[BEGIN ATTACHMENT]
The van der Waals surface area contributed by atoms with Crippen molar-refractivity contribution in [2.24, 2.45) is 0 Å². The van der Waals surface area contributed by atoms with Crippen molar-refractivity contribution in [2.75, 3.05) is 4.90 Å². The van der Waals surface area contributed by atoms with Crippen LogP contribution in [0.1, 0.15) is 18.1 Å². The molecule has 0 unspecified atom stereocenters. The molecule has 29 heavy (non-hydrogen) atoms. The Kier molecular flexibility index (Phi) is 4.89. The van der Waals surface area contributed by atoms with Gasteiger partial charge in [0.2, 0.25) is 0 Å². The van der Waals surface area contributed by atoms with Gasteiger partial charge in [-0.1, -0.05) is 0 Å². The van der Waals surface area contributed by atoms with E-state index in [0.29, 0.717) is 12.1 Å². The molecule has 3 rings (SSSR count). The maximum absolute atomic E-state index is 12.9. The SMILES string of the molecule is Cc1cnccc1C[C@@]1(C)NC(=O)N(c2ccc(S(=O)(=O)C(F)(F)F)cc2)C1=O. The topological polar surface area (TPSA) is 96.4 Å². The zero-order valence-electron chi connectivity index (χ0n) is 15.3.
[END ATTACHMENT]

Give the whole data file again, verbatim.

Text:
The van der Waals surface area contributed by atoms with Crippen molar-refractivity contribution in [2.24, 2.45) is 0 Å². The van der Waals surface area contributed by atoms with Crippen molar-refractivity contribution in [2.75, 3.05) is 4.90 Å². The van der Waals surface area contributed by atoms with Crippen LogP contribution in [0.1, 0.15) is 18.1 Å². The molecule has 0 unspecified atom stereocenters. The molecule has 29 heavy (non-hydrogen) atoms. The Kier molecular flexibility index (Phi) is 4.89. The van der Waals surface area contributed by atoms with Gasteiger partial charge in [0.2, 0.25) is 0 Å². The van der Waals surface area contributed by atoms with Gasteiger partial charge in [-0.1, -0.05) is 0 Å². The van der Waals surface area contributed by atoms with E-state index in [0.29, 0.717) is 12.1 Å². The molecule has 3 rings (SSSR count). The maximum absolute atomic E-state index is 12.9. The SMILES string of the molecule is Cc1cnccc1C[C@@]1(C)NC(=O)N(c2ccc(S(=O)(=O)C(F)(F)F)cc2)C1=O. The topological polar surface area (TPSA) is 96.4 Å². The zero-order valence-electron chi connectivity index (χ0n) is 15.3.